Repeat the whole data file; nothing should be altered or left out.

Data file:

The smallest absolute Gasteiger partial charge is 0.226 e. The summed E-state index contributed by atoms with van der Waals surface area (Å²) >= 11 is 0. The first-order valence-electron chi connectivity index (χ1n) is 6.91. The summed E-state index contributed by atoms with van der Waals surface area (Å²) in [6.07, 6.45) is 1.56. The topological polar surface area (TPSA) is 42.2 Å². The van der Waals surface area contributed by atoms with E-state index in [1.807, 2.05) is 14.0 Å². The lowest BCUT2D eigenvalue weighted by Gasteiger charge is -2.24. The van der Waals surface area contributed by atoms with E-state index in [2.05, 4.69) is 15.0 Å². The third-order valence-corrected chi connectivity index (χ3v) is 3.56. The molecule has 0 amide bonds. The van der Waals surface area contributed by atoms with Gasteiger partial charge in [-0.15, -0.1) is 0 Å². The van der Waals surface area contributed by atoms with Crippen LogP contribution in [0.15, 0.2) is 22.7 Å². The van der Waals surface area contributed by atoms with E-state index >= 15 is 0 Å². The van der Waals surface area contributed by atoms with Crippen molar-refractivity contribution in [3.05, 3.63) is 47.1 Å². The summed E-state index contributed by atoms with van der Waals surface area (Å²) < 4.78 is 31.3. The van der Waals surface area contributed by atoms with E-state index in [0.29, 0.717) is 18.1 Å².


The smallest absolute Gasteiger partial charge is 0.226 e. The summed E-state index contributed by atoms with van der Waals surface area (Å²) >= 11 is 0. The first-order valence-electron chi connectivity index (χ1n) is 6.91. The summed E-state index contributed by atoms with van der Waals surface area (Å²) in [6.07, 6.45) is 1.56. The topological polar surface area (TPSA) is 42.2 Å². The van der Waals surface area contributed by atoms with E-state index in [1.807, 2.05) is 14.0 Å². The lowest BCUT2D eigenvalue weighted by Gasteiger charge is -2.24. The van der Waals surface area contributed by atoms with E-state index in [2.05, 4.69) is 15.0 Å². The third-order valence-corrected chi connectivity index (χ3v) is 3.56. The molecule has 0 amide bonds. The van der Waals surface area contributed by atoms with Gasteiger partial charge in [-0.15, -0.1) is 0 Å². The van der Waals surface area contributed by atoms with Crippen LogP contribution in [0.15, 0.2) is 22.7 Å². The van der Waals surface area contributed by atoms with E-state index >= 15 is 0 Å². The van der Waals surface area contributed by atoms with Crippen molar-refractivity contribution in [3.05, 3.63) is 47.1 Å². The summed E-state index contributed by atoms with van der Waals surface area (Å²) < 4.78 is 31.3. The van der Waals surface area contributed by atoms with E-state index in [0.29, 0.717) is 18.1 Å².